Casino Royale

As a fan of the James Bond franchise, I make sure to catch every new installment. Like many other fans, when I heard that Pierce Brosnan would not be reprising his role I eagerly awaited his replacement — and like many other fans I was completely disappointed with the naming of Daniel Craig (Layer Cake) as 007. Quite simply, I just didn’t think he looked the part. Normally one might think that “looks aren’t everything,” but when it comes to Bond I beg to differ. Let’s take a look at the previous Bonds, starting with the original, the irreplaceable Sean Connery. Connery was the best Bond. He was tall, dark, and handsome. He was smooth and debonair, and when he entered a room, women melted. Roger Moore, Timothy Dalton, Pierce Brosnan, hell even the short-lived George Lazenby all looked the part, to varying degrees. But Daniel Craig? Yuck. I’ve given this whole spiel to say one thing: I stand corrected. Not only was Craig fantastic in the role, but he managed to leave a unique stamp on our favorite spy.

Casino Royale takes us back to Bond as he is first given “double-oh” status. He is passionate, reckless, and simple. He has not matured into the experienced spy we are used to seeing; he’s raw. His impulsivity frustrates M (Judi Dench of The Chronicles of Riddick, Shakespeare in Love), who tries to corral James before he compromises the mission to stop the funding of global terrorism. The title refers to the casino where James must play a high-stakes game to win the money used to finance the aforementioned terrorism. We have some familiar Bond themes: the requisite Aston Martin, martini, beautiful women, the even more beautiful locales, etc. However, something is a little different this time around. Gone are the bells and whistles and fancy gadgets, along with the cheesy commercialism that pervaded the last Bond movie, Die Another Day. Everything is darker and understated. We don’t experience some of the mainstays of the franchise until the very end, like the theme music for example. Nor does Bond order his martini “shaken, not stirred.” We’ve all heard it a million times before, and there’s no need to trot out every corny Bond cliche’.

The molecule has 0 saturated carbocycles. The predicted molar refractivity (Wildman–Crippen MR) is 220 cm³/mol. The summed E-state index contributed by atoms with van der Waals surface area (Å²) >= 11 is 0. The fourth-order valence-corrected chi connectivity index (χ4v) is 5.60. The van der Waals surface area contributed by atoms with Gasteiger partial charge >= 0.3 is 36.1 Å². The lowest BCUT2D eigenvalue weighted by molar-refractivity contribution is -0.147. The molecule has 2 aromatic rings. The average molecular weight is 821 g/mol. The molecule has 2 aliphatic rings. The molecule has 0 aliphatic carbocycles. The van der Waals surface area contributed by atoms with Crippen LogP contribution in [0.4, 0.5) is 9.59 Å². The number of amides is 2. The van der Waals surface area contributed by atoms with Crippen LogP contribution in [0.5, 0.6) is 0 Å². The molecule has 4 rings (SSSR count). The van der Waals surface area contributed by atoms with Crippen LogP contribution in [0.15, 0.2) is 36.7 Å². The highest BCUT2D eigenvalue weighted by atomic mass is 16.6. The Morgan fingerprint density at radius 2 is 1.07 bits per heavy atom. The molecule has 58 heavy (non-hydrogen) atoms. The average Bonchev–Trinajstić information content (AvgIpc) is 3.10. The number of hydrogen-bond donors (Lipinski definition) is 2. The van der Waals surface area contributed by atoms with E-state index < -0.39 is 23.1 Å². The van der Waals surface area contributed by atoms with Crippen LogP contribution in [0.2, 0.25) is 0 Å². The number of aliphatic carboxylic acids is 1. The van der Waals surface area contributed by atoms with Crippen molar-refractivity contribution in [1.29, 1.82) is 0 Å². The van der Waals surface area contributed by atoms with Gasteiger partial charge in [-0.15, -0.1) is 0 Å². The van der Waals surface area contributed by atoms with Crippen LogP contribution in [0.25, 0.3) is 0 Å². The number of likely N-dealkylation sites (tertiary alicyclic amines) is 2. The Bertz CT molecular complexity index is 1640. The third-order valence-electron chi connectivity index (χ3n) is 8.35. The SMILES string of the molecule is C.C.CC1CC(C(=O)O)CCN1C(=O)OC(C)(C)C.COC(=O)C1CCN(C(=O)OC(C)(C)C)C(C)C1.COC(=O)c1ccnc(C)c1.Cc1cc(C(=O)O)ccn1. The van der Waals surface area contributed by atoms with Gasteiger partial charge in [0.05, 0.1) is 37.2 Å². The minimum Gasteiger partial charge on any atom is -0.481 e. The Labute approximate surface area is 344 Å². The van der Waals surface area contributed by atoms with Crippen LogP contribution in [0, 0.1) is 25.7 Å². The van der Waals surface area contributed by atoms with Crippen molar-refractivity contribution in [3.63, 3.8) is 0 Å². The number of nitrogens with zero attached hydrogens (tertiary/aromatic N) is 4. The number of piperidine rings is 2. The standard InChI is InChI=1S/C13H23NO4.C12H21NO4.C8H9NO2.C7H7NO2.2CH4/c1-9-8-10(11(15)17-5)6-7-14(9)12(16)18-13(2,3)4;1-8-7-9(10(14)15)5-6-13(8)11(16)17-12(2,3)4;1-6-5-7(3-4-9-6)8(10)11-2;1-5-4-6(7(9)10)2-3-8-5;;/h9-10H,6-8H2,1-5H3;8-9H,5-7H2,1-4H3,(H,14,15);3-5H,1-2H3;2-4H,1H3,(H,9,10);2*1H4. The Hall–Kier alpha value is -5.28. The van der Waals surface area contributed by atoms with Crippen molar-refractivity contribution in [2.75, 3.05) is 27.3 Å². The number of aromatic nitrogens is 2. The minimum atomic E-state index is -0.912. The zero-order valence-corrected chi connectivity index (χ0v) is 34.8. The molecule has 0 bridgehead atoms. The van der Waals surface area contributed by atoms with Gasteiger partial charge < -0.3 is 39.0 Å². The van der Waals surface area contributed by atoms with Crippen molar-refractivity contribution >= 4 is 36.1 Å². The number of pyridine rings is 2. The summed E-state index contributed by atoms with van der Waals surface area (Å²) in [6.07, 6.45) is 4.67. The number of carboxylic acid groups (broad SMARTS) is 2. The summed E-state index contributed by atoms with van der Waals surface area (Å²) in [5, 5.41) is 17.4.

I think diehard Bond enthusiasts will be begrudgingly pleased with Casino Royale. Daniel Craig gives Bond the masculinity that Connery infused into the character, coupled with an earnest simplicity and honesty. He makes Bond seem like more than a mere spy, he’s almost like an assassin! Craig is far and away the most athletic actor to portray Bond, and his body is sick. He’s no fancy-pants pretty-boy; he’s a man’s man and I like that. What he lacks in overt attractiveness he makes up for in sophisticated swagger. Call it the Jay-Z effect. Bond’s allure was always that men wanted to be him and women wanted to be with him. I’m glad to say nothing’s changed.

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